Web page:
Wild Man Joe fought 'em all, including gorilla

April 14, 1994|By MICHAEL OLESKER

When Wild Man Joe O'Connell went looking for a fight, nobody was safe, including Joe himself. You could look it up. Pro boxers, street fighters, carnival brawlers, he took 'em all on. Plus, not to be overlooked, a gorilla and a kangaroo who should have known better.

For the record, Joe says the gorilla and the kangaroo were the roughest fights he had. But that's just his word. Nobody's asked the gorilla or the kangaroo their side of it.

"I just liked to fight," Joe was explaining yesterday. He's 72 now, and battling strictly with health problems these days. He says he'll beat them. He always said he'd beat any opponent, and usually he was right. Sometimes in spite of himself.

Coming out of Pigtown in the 1940s, he fought scores of professional fights. He did this even though he despised training and found creative ways to avoid it. Lou Annello, a part-time fight manager and barber, was his manager. He'd send Joe out to run. Joe would run a block, catch a city bus, and ride around for a while until he'd catch another bus back. Then he'd hop off the bus, find a faucet, and splash water all over himself to look sweaty.

"Thing is," he was saying, with the wisdom of hindsight, "that's what probably hurt me the worst. I lost lots of fights when I was way ahead, 'cause I ran out of gas. But I tell you, I was never scared."

Not scared of fighting, he means. But airplanes terrified him. Once, he had to fly out to California to box Oscar Wakefield. He was so scared, they had to lock Joe in a baggage room so he wouldn't jump out.

But he fought tough guys, and mostly beat 'em, and hardly ever saw much money. Got $350 when he fought the top middleweight contender, Lee Sala, back in '47. Got a few hundred that he never saw when a buddy borrowed it to get into a crap game. Once, for his biggest payday, he was supposed to get $1,800, but wound up seeing only $150.

"You were happy just to get a payday," Joe said, stretched out in his daughter's living room yesterday on West Lombard Street, in Pigtown. Payday? One time, he fought a 10-round exhibit out at Fort Howard for a pack of cigarettes. And Joe didn't even smoke.

But he makes a good point about scrapping just to keep food on the table. He came from a family with grandparents who had 23 children, including four sets of twins. Joe's mother died when he was 10, and the family sent him to St. Mary's Industrial School, where Brother Benedict encouraged a lot of kids to work out their aggressions in the ring.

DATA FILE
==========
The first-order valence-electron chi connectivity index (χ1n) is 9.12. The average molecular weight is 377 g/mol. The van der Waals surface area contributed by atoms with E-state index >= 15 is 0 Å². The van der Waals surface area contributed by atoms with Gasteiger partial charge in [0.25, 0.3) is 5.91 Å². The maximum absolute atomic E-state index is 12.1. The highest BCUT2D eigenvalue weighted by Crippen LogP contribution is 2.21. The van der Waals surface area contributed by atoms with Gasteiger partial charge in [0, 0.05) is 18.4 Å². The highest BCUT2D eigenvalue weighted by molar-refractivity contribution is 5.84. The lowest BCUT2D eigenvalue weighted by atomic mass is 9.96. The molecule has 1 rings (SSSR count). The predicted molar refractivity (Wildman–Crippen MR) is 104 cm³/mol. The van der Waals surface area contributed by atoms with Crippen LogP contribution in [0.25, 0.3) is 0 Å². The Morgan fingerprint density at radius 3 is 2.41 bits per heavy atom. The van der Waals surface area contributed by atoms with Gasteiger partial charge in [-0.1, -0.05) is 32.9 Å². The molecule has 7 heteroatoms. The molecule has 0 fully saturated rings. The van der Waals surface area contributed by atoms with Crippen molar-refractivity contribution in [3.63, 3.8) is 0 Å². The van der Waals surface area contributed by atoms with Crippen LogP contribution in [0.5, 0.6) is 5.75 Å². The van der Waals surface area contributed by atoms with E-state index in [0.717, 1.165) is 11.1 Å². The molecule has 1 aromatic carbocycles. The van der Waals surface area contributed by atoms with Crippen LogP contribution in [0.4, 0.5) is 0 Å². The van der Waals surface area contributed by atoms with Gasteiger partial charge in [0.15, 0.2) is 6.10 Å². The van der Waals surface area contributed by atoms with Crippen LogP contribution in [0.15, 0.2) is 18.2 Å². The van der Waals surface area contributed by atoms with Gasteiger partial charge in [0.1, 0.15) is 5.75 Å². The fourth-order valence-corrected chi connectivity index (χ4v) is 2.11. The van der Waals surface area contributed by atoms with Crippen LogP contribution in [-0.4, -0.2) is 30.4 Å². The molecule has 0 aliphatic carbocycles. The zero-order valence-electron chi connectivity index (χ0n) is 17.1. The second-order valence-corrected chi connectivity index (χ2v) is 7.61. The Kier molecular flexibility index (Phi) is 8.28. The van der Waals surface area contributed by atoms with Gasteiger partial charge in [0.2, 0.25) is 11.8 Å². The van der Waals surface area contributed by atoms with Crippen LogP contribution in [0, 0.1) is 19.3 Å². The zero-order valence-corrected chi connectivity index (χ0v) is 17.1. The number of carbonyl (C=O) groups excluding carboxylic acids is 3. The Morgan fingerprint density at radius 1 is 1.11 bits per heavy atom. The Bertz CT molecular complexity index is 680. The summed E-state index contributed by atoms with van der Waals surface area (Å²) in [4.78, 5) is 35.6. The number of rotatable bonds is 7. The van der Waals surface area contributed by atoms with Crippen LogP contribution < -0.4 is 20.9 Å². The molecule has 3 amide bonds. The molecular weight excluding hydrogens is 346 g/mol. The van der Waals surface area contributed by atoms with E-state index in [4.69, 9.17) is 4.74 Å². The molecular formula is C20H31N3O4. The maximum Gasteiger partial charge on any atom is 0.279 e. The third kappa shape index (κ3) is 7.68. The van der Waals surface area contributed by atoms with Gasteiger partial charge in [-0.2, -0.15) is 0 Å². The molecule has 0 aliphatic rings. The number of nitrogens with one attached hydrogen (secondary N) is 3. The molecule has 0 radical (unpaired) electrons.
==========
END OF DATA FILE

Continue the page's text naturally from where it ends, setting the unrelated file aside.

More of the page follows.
He left St. Mary's at 16, went to work shoveling coal on Ridgely Street, and slept in a room over the company office. Got 15 cents for every ton of coal he unloaded. There were 28 baskets to the ton. He built a lot of muscles.

Lou Annello found him on the street and convinced him to give professional boxing a shot. Skip the amateurs, he said. Joe trained four days, then went into the ring. Got stopped in eight rounds, but found he loved the hitting.

"Kill or be killed," he said yesterday. That was his style. Fought with such ferocity, the crowds loved him. Fought with such single-minded intensity, one time he entered the ring down in Washington, took off his robe, and quickly realized from crowd reaction that he'd forgotten to put on his trunks.

"I just looked down and said, 'Oh, my God, I ain't got no pants on,'" he remembered.

Carnival came to town once, they offered a dollar a round to fight a kangaroo. Joe found this enthralling. He practically leaped into the ring, wearing a ferocious scowl. The kangaroo wore boxing trunks and big tennis shoes. Also, a muzzle.

Joe went after him. The kangaroo jumped over his head. Joe turned and kept chasing him. Finally, he nailed him.

"I was sorry I ever hit him," he says now. "The kangaroo got mad as hell. He hit me with his tail. He hit me so hard, I was stuttering for two days."

Best thing about his fight with the gorilla: It was over pretty quickly. Joe should have stuck to humans, where he knew his stuff. He sparred with Archie Moore, during Archie's glory days. Beat some tough guys. Got kissed in the boxing ring by Marilyn Monroe one time.

Yesterday, lying in a hospital bed at his daughter's, he remembered the good times and smiled. The fight's a little tougher now: heart troubles and cancer. Joe says he'll beat 'em. He always went in expecting to win, and almost always did.

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